Second, take swift advantage of Sweden and Finland’s decision to abandon neutrality and join NATO. Although he professes not to care, this is a huge strategic setback for Putin, as it means Russia will soon have a new, 800-mile northern border with NATO. Strengthening NATO’s Nordic flank will complicate Moscow’s efforts to intimidate the Baltic states. “He wanted less NATO,” Rasmussen says of Putin. “He got more NATO.”

Third, the Atlantic allies should publicly declare that they will never recognize the legitimacy of Putin’s land grabs in Ukraine (excepting Crimea, which Soviet leaders “gifted” to Ukraine). They should also raise their defense spending to the NATO benchmark of 2 percent of GDP, including resources to support prolonged Ukrainian resistance to Russian occupation.

Fourth, the allies should investigate and draw the world’s attention to Russian atrocities in Ukraine. Putin is employing the same barbarous tactics he used to crush the Chechen revolt in 1999 and pulverize anti-regime cities in Syria — indiscriminate shelling, airstrikes and cruise missile attacks intended to terrorize civilians. 

Ukrainian and European lawyers are collecting evidence to put before the International Criminal Court. House Speaker Nancy Pelosi (D-Calif.) and other lawmakers are pressing a reluctant U.S. State Department to designate Russia as a “terrorist” state. Whether or not we take that momentous step, U.S. intelligence agencies should assist international efforts to create a public record of Russian war crimes and identify officers and specific units responsible for committing them.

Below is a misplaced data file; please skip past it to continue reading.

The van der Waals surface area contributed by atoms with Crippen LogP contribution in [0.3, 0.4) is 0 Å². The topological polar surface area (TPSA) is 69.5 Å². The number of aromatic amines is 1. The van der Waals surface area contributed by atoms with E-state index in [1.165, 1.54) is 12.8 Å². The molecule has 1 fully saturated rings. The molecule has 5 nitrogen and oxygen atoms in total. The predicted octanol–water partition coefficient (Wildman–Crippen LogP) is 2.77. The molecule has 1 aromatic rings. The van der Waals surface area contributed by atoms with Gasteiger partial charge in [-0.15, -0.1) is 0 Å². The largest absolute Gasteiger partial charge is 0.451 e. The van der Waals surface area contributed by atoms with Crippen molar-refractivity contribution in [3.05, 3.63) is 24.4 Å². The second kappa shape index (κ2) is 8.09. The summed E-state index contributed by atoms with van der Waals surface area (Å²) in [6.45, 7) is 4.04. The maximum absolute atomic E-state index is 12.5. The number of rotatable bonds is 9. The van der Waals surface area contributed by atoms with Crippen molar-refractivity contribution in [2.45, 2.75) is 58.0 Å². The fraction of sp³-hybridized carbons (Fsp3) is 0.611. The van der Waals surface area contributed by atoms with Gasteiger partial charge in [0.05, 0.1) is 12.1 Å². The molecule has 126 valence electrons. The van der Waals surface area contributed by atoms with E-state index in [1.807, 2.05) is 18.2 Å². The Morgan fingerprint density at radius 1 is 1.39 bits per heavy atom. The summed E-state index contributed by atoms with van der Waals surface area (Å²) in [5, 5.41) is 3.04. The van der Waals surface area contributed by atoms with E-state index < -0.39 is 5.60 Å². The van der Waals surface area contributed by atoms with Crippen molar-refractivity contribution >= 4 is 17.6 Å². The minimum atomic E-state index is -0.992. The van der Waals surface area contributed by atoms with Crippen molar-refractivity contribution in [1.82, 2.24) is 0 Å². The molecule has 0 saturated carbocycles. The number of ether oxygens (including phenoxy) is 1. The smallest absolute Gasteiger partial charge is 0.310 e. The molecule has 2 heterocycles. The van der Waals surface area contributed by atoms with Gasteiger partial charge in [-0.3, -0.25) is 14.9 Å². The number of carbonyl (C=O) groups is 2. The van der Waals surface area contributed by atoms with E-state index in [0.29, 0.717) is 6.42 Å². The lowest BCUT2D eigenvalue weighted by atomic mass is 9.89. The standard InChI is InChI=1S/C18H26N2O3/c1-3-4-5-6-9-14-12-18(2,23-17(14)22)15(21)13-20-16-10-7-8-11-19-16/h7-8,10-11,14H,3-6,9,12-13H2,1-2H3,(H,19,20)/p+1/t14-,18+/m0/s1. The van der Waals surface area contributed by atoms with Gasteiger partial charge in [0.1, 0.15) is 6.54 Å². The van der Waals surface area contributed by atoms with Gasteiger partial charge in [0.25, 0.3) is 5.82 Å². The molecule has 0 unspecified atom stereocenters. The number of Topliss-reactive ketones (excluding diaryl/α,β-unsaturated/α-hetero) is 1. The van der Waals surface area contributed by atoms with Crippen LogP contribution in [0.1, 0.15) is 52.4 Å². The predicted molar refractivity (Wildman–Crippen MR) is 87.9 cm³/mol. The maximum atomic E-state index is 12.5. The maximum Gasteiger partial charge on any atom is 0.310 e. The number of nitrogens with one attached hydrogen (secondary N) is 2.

Fifth, Washington should ramp up liquified natural gas (LNG) exports to Europe. As EU leaders belatedly realize, their heavy reliance on Russian oil and gas has become a huge political vulnerability. Beset by sharp rises in fuel prices, rationing and strikes, Europe fears a cold, dark “winter of discontent” if Putin turns off the gas.

The United States lacks the export infrastructure to quickly replace Russian gas. But steadily boosting U.S. exports could help Europe diversify its supplier base over the next three to five years, blunting Moscow’s ability to weaponize its vast reserves of oil and gas. Substituting U.S. LNG for dirty (methane-intensive) Russian gas also would help Europe make progress toward its ambitious carbon-reduction goals under the Paris accords.

These steps would demonstrate U.S. and European resolve to win today’s test of wills with Putin. If he succeeds in biting off large chunks of Ukraine and destabilizing the democratic government of Volodymyr Zelensky, he wouldn’t stop there. Moldova, another former Soviet province also plagued by pro-Russia separatists, fears that it will be next.

Putin’s bellicose expansionism poses the greatest threat to European peace and security since the Cold War ended. It will require sacrifice and steady nerves, but the NATO allies have all the tools they need to stop him in Ukraine.

Will Marshall is president and founder of the Progressive Policy Institute (PPI).